From when may one recite Shema in the morning? (Berakhot 9b)
The Talmud cites a baraita that adds two answers to the Mishna’s question above: “It has been taught: R. Meir says: [The morning Shema is read] from the time that one can distinguish between a wolf and a dog. R. Akiva says: Between a [donkey] and a wild [donkey].”
Rabbi Meir and Rabbi Akiva determine the earliest time when Shema can be recited in the morning based on a person’s capacity to distinguish various species of animals from one another. But why would they choose this criterion for arriving at the time for Keriat Shema? It turns out that there is special significance to these two pairs of animals, which are also mentioned alongside each other elsewhere in the Mishna, in Tractate Kilayim (1:6):
The wolf and the dog, the village dog [bred by villagers] and the fox, goats and deer, mountain goats and ewes, the horse and the mule, the mule and the donkey, the donkey and the wild donkey, although they are similar to each other, they are kilayim one with another.
The Mishna lists five pairs of species that should not be crossbred despite the basic similarities they share. We can gather from this mishna that the Sages considered these pairs of animals similar to one another, which would explain why in Berakhot, Rabbi Meir and Rabbi Akiva would use them as signs for defining the amount of light needed to tell similar things apart: When there is sufficient light to distinguish between these similar animals, the time for the morning Keriat Shema begins.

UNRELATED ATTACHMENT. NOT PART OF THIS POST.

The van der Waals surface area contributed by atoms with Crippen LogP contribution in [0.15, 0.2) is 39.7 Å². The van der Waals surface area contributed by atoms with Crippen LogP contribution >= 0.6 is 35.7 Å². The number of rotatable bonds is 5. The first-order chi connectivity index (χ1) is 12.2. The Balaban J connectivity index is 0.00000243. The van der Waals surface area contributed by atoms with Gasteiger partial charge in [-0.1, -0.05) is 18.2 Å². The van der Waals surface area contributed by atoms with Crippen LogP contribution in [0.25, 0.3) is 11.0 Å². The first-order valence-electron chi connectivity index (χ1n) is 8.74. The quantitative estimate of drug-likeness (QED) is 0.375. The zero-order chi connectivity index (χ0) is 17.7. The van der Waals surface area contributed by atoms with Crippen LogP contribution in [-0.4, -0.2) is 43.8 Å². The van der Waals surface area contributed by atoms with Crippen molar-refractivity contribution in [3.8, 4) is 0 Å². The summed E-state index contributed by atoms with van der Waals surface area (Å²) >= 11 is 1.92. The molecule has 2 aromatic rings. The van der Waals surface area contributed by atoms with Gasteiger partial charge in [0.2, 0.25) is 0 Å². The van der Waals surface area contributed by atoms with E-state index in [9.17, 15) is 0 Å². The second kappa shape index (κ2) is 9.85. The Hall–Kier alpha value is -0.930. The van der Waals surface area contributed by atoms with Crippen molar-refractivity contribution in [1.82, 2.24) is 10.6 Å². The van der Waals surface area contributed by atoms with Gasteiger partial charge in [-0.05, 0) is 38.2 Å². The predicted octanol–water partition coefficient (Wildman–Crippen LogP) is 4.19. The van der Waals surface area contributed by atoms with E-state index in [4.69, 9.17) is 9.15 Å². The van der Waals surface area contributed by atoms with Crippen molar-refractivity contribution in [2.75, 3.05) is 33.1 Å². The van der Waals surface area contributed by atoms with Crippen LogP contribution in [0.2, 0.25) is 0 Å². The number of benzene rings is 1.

But still, there is a problem. If the Sages indeed wanted to find a relevant example of the ability to tell similar things apart, would it not have made more sense to choose pairs of animals that a person would be more likely to encounter in the morning, such as a horse and a mule or a mule and a donkey? Indeed, wolves and wild donkeys are not exactly commonplace in areas settled by humans.
The question takes on even greater weight when we take into account the opinion of the Yerushalmi’s opinion (Y. Berakhot 3a), which determines the time for Keriat Shema based on the capacity to distinguish tekhelet from leek-green – two similar colors. What stands behind the choice to define the time based on the differences between animals rather than colors, which are seemingly more accessible and recognizable?